Anti-Occupy Nashville bill passes House - WKRN News 2

Anti-Occupy Nashville bill passes House

Posted: Updated: Feb 16, 2012 05:09 PM

NASHVILLE, Tenn.  - A proposal aimed at stopping Occupy Nashville protesters from staying overnight on public property like the state capitol grounds is just one vote away from becoming law.

The measure sponsored by Republican Rep. Eric Watson of Cleveland was approved 70-26 after a lengthy debate on Thursday.

"You have a first amendment right to address your grievances and address the government, but your tent has not first amendment rights," said Rep. Barrett Rich who supported the bill.

Some of the protestors have as many as 60-tents on Capitol Hill's Legislative Plaza since last October.

Democrats thundered against the bill that make it a misdemeanor for people to live on public property while allowing for their temporary removal.

"It limits free speech and criminalizes the homeless," pleaded Memphis democrat Johnnie Turner.

Twenty Democrats voted against the bill, while 76-House members said yes, but Occupiers outside the chambers were not deterred.

"What the group has talked about doing is continuing a continuous presence on the Plaza whether or not this bill passes," said Alesandra Bellows.

Out on the plaza the number of tents dwindled has slowly dwindled as protesters say their original message has been lost.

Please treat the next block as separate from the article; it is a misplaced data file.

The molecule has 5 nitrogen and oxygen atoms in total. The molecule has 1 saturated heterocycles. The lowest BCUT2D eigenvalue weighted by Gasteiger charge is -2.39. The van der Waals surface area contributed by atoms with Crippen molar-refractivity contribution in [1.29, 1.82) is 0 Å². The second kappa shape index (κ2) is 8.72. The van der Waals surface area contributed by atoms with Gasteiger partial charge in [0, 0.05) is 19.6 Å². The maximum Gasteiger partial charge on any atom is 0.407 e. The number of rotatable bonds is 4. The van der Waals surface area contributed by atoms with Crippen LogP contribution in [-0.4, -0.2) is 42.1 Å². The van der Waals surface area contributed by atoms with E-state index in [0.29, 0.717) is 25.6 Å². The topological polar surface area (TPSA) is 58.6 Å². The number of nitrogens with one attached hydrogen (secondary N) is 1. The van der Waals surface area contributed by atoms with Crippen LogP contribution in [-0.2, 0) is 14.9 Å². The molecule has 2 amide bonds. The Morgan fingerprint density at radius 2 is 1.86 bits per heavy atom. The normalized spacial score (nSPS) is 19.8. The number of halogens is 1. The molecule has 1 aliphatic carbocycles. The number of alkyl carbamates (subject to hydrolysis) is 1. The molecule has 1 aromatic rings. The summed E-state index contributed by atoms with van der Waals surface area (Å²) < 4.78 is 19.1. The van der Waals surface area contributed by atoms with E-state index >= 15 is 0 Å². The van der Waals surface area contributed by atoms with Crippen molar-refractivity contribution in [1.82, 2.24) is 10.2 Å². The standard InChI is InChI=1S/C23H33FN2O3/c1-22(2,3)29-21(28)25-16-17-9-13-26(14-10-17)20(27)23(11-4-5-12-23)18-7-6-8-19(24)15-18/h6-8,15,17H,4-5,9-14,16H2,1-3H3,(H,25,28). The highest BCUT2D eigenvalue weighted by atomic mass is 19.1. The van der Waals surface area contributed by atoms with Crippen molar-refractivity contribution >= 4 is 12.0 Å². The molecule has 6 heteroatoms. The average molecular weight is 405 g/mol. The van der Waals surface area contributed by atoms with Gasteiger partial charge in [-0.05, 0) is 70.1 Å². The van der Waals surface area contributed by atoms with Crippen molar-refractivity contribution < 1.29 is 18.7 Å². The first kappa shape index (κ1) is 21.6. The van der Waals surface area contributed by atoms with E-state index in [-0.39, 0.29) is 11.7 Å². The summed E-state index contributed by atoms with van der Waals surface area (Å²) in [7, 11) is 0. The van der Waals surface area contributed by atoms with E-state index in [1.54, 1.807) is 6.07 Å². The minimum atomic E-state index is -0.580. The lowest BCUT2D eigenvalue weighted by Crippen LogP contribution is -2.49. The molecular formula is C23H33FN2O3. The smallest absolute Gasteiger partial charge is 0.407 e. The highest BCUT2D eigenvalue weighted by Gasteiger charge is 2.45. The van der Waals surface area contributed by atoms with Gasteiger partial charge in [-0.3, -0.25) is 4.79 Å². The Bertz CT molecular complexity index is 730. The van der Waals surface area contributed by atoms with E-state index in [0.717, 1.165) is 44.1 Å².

"We didn't come here to have a discussion of First Amendment rights," said Occupier Michael Custer.

"We came here because we don't want corporations owning our politicians," he added.

Lt. Governor Ron Ramsey said he's noticed some tents packing up, but he did not expect protesters to be removed immediately when the bill passes the senate.

"This will be used very sparingly, I think the public is fed up," Ramsey said.

The companion bill was to be heard on the Senate floor, but the upper chamber adjourned before hearing the legislation.

The proposal would make it a misdemeanor to lay down "bedding for the purpose of sleeping."

It refers to items associated with camping, "including tents, portable toilets, sleeping bags, tarps, propane heaters, cooking equipment and generators."

Under the legislation, violators would be fined as much as $2,500 and face up to nearly a year in jail.

*The Associated Press contributed to this report.

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